Tom Kundig’s Wine-Tasting Room Sits Atop an Okanagan Mountain

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Astrid Maria Busse Rasmussen
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Astrid Maria Busse Rasmussen
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Astrid Maria Busse Rasmussen

Seattle architect Tom Kundig installs a multi-purpose, movable structure atop a mountain in B.C.’s Okanagan Valley.

Competing with the commanding scenery of the Okanagan Valley is not an easy feat. It’s one that requires a subtle, complementary approach, which is exactly what architect Tom Kundig of Seattle-based Olson Kundig has managed with his Installation for CheckMate Artisanal winery. Perched 405 metres above sea level, the structure was conceived as a temporary tasting room for visitors to sample the offerings of the award-winning winery, not regularly open to the public.

At first glance, it seems simple enough: a 53.5-square-metre box made almost entirely of floor-to-ceiling windows. But it offers a flexibility that its simplicity belies. Sized to fit on a standard flatbed truck (with lifting lugs incorporated in its design), the building is both transferable and morphable, and intended to serve multiple uses and, as Kundig notes, “to be appreciated in many different ways, especially in how it celebrates its context, whatever those surroundings might be – urban or rural, cultural or natural.”

In its current incarnation, Installation certainly celebrates the picturesque surroundings, which CheckMate owner Anthony van Mandl has actively been championing to transform into the wine capital of Canada.

Tom Kundig's wine-tasting room was originally a pop-up for CheckMate in the Okanagan in B.C.

Kundig’s architectural bias is one that sees “any structure that is relatively small should be subtle and simple in materiality because it makes the form read stronger.” This method is evident here, where the material palette is restricted to mainly steel, glass and wood.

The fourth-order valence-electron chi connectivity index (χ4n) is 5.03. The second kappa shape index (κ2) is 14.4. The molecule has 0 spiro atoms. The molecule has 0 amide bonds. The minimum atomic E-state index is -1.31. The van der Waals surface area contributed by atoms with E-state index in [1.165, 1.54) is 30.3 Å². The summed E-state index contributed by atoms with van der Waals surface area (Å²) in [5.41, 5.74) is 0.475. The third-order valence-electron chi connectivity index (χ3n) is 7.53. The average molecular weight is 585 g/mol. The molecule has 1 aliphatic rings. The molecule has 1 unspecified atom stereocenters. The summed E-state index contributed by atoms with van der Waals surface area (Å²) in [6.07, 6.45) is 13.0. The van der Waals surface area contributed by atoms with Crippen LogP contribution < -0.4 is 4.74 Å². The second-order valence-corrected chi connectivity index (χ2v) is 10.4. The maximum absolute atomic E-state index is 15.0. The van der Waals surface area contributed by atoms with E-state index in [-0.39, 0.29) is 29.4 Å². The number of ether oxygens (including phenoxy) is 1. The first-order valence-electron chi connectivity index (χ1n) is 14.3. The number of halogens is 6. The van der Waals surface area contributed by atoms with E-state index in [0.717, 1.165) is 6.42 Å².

The front of house portion, which comprises two-thirds of the rectilinear structure, features floor-to-ceiling sliding glass doors to take advantage of the views and create an indoor-outdoor transparency. The back half is clad in corrugated steel and currently houses the mechanical elements and storage. (In future uses, say as a remote cabin, this area could contain a kitchen, bathroom and other spaces that require privacy or security.) Six perforated corrugated metal shutters on three sides of the structure are lowered and raised manually using a gas-spring system.

All the metal cladding – the fixed walls and non-fixed shutters – have been left unpainted to acquire a patina over time; with the perforations in the screening also creating a veiled, translucent box effect when lowered. Kundig chose corrugated metal to reflect the Installation’s current agricultural location, and because it is “a relatively efficient way of shaping metal into a strong shape, which is also why farmers find it efficient and cost-effective.”

Tom Kundig's wine-tasting room was originally a pop-up for CheckMate in the Okanagan in B.C.

Kebony wood flooring is carried from inside to the outer deck, and will lighten to a silver tone with exposure to sunlight. Black-stained maple plywood tables that are easily moved around the space and an ebony-stained plywood display wall complete the unfussy interiors, with a sloped roof that reaches just over 4 metres at its apex tops it all off.

Originally intended as a temporary tasting pop-up for CheckMate, the spot has proven to be widely popular and public access has been extended indefinitely, by appointment only.

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